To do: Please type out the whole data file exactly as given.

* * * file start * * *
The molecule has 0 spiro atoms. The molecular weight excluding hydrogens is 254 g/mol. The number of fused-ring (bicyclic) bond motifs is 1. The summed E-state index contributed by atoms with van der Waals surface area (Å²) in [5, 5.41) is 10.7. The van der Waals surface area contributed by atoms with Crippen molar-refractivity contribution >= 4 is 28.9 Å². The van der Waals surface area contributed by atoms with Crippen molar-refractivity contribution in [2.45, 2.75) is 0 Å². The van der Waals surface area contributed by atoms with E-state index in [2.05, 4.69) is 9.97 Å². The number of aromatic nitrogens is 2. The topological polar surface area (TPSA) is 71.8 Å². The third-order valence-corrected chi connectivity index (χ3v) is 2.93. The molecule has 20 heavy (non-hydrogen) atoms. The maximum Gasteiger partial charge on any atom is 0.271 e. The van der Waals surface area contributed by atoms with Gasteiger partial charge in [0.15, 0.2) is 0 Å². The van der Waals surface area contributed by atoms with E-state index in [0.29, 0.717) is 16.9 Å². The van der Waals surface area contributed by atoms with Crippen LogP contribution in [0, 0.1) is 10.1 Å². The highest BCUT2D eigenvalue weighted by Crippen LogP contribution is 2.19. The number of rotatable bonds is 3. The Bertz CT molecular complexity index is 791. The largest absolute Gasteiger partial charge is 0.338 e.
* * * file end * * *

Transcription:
The molecule has 0 spiro atoms. The molecular weight excluding hydrogens is 254 g/mol. The number of fused-ring (bicyclic) bond motifs is 1. The summed E-state index contributed by atoms with van der Waals surface area (Å²) in [5, 5.41) is 10.7. The van der Waals surface area contributed by atoms with Crippen molar-refractivity contribution >= 4 is 28.9 Å². The van der Waals surface area contributed by atoms with Crippen molar-refractivity contribution in [2.45, 2.75) is 0 Å². The van der Waals surface area contributed by atoms with E-state index in [2.05, 4.69) is 9.97 Å². The number of aromatic nitrogens is 2. The topological polar surface area (TPSA) is 71.8 Å². The third-order valence-corrected chi connectivity index (χ3v) is 2.93. The molecule has 20 heavy (non-hydrogen) atoms. The maximum Gasteiger partial charge on any atom is 0.271 e. The van der Waals surface area contributed by atoms with Gasteiger partial charge in [0.15, 0.2) is 0 Å². The van der Waals surface area contributed by atoms with E-state index in [0.29, 0.717) is 16.9 Å². The van der Waals surface area contributed by atoms with Crippen LogP contribution in [0, 0.1) is 10.1 Å². The highest BCUT2D eigenvalue weighted by Crippen LogP contribution is 2.19. The number of rotatable bonds is 3. The Bertz CT molecular complexity index is 791. The largest absolute Gasteiger partial charge is 0.338 e.